Set in context with Ibn Fadlan's tendency to dwell on age and beauty, his description of the Angel of Death is striking. Translations vary somewhat, but the essence seems to be that she is a crone, corpulent (Montgomery Reference Montgomery2000, 15) or ‘thick bodied’ (Lunde & Stone Reference Lunde and Stone2012, 51). McKeithen has perhaps the most confusing translation, with his ‘I saw her as a young, old witch, massive and somber’ (McKeithen Reference McKeithen1979, 141). That she is of sinister aspect, all agree. Montgomery has pointed out that her role is not unprecedented, and that women who sacrifice are known from other sources (Montgomery Reference Montgomery2000, 15). Neil Price has connected the title Ibn Fadlan gives her, Malak Al-Mauf, which in Islam is the angel who separates the soul from the body at death, with that of the Valkyrie, the chooser of the slain (Price Reference Price2010, 133).

A further indication of this figure's potential significance can be surmised in her being there at all. For what is essentially understood as a mobile group of traders, her very presence makes for an intriguing starting point for re-evaluating her social significance and position. Her inclusion can thereby indicate her as an integral ritual specialist of importance to the group.

A number of questions arise when we consider the Angel of Death's role more closely. Beyond explicitly leading the rituals, she is also described as being in charge of sewing and arranging all the things which the dead man needs for his funeral (Montgomery Reference Montgomery2000, 15). Ibn Fadlan describes the division of the deceased's property, noting how one third of his wealth was allotted to the deceased's family, while one third was set out for making the clothes the dead man needed for burial and another for the nabidh Footnote 3 (Lunde & Stone Reference Lunde and Stone2012, 49). It can be surmised from this that proper attire was considered important in a funeral, and from this one can speculate that the task of making these clothes was one of high importance carrying a certain prestige with it. Overall, she seems integral to several major aspects of the funeral preparations and rituals.

A further feature of interest is that she is described as the one who spills the blood of the slave girl (as discussed in Upham Reference Upham2019, 41). Hers is the hand that holds the dagger, ‘plunging it again and again between the girl's ribs’ (Lunde & Stone Reference Lunde and Stone2012, 53). This act of aggressive violence sits rather uncomfortably with reigning stereotypes of the roles of women in the Viking Age embedded in modern scholarship, which are ultimately based on western ideals of accepted feminine behaviour (Arwill-Nordbladh Reference Arwill-Nordbladh1998; Reference MoenMoen forthcoming). The cultural reticence which faces any discussion of women's capacity for violence can be further challenged by this figure who shows no qualms in her enactment of violence and her subsequent academic treatment. This aligns with a new focus on gender in the Viking Age which seeks to change such reigning stereotypes (Danielsson & Thedéen Reference Danielsson, Thedéen, Danielsson and Thedéen2012; Hedenstierna-Jonson et al. Reference Hedenstierna-Jonson, Kjellström and Zachrisson2017; Moen Reference Moen2019a; Price et al. Reference Price, Hedenstierna-Jonson and Zachrisson2019). We may also link the violence of the final ritual with the possibility that it was necessary for the slave girl's entry into the afterlife with her master (Fig. 3). Her seemingly gratuitously violent end may have been a way of approximating for her a death by combat, which may have been seen as necessary to grant her entrance to a place where she might otherwise not have been able to go.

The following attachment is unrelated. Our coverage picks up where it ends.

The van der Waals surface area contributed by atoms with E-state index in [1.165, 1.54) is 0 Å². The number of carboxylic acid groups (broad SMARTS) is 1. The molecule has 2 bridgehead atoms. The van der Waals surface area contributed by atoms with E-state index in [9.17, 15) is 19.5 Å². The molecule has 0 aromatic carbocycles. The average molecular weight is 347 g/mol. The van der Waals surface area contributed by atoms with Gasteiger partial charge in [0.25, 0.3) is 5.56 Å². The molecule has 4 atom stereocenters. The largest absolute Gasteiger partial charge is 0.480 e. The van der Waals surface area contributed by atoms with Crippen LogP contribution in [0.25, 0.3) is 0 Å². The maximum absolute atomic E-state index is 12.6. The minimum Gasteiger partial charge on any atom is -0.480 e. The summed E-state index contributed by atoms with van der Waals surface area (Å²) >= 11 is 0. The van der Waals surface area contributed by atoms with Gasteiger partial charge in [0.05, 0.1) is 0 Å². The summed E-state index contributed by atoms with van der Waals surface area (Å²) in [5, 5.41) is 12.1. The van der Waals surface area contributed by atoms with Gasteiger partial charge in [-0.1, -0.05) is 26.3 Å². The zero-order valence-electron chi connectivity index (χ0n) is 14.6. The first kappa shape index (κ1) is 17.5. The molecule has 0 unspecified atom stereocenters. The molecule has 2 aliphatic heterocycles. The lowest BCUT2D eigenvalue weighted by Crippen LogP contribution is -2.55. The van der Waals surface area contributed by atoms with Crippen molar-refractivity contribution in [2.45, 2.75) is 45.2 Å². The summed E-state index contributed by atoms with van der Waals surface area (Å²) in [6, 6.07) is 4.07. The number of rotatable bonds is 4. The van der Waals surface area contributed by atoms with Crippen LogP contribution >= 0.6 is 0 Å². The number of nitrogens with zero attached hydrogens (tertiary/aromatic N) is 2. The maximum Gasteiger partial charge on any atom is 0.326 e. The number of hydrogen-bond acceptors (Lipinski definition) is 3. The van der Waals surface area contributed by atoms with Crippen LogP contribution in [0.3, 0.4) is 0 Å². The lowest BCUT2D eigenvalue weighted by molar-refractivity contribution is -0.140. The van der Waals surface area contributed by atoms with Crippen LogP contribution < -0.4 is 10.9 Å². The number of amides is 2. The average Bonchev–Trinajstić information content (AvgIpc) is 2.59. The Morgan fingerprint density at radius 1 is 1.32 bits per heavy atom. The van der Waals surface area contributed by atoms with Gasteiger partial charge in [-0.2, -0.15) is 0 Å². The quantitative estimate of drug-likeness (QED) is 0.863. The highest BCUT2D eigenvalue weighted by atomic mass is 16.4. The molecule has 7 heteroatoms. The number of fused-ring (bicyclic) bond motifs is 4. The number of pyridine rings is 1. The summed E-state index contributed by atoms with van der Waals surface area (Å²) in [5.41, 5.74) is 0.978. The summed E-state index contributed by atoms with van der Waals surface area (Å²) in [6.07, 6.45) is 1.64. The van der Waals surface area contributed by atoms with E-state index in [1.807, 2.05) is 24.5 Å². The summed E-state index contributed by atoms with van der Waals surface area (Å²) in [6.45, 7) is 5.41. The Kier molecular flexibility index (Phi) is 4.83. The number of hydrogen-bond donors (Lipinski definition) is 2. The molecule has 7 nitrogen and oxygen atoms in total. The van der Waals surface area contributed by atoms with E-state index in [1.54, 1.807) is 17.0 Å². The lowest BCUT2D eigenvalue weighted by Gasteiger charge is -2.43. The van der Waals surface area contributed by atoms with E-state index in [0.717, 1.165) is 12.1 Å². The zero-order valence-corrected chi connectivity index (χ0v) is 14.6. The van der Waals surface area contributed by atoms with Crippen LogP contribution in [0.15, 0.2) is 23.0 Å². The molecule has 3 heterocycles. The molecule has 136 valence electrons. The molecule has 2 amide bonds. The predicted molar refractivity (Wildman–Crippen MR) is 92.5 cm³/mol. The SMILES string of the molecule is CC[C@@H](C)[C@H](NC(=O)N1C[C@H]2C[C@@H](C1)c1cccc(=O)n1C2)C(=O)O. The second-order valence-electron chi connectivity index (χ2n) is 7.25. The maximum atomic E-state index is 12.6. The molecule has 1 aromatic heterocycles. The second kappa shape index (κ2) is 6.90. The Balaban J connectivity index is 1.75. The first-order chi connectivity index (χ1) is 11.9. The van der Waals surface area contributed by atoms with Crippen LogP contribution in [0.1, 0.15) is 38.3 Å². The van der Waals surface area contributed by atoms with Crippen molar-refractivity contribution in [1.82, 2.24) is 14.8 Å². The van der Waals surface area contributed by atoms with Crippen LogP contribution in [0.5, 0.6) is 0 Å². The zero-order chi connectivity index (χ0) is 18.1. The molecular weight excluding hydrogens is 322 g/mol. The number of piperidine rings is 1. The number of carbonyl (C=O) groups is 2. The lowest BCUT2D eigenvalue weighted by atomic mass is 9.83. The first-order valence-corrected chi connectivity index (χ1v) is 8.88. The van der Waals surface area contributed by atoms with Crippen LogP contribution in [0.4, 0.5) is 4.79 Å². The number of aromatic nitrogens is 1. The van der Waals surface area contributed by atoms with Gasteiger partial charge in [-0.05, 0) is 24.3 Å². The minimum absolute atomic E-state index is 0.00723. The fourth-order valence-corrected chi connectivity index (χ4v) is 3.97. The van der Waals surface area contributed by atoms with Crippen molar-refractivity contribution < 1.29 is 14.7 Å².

Figure 3. ‘There I see my father and my mother …’ (Lunde & Stone Reference Lunde and Stone2012, 52). The funerary ritual begins and The Girl Who Wishes to Die looks on paradise. (Illustration: Eric Carlson. © KHM.)

In many ways, the Angel of Death presents an unappealing appearance to modern eyes. She is shown as violent, and old. She is ugly. And she is fat. She acts single-mindedly and without mercy. Altogether, this makes her far less emotionally engaging to modern readers than the young girl whose life she is socially tasked with taking. Thus, though her role in the entire funerary proceedings can be argued as integral, she has not been the focus of much academic interest. It seems to us thereby that she has been unduly relegated to a position of less importance in modern uses of this narrative than the source justifies.

The presence of women as ritual specialists is well known within Viking Age contexts in the form of the Volva or seeress (Gardeła Reference Gardeła, Gardeła and Larrington2014; Reference Gardeła2016; Heide Reference Heide, Andrén, Jennbert and Raudvere2006; Price Reference Price2002; Solli Reference Solli2002). The parallel between the Angel of Death and the Volva has been drawn before (Price Reference Price2010). Despite a wealth of discussions regarding the important roles of such women in Viking society, their social position has proved hard to trace in many ways (Solli Reference Solli2002; Steinsland Reference Steinsland2005; Sundqvist Reference Sundqvist2007). Written sources tell us that Volvas wielded magical staffs (the Norse word völva literally means ‘staff-bearer’), and that they were generally feared and considered dangerous because of their access to the supernatural. Yet archaeologically, graves containing their eponymous staffs are usually found in distinctly well-to-do, elaborate burials (for a detailed discussion of such graves, see Price Reference Price2002), suggesting that such women were honoured and respected. Ibn Fadlan does not record the Angel of Death wielding a staff, though this can hardly be taken as evidence against such a comparison. In any case, her role must be recognized as that of a ritual specialist of some sort—whether Volva or not—and one whose function and demeanour made a lasting impression on Ibn Fadlan to warrant such detailed inclusion in his record of the events.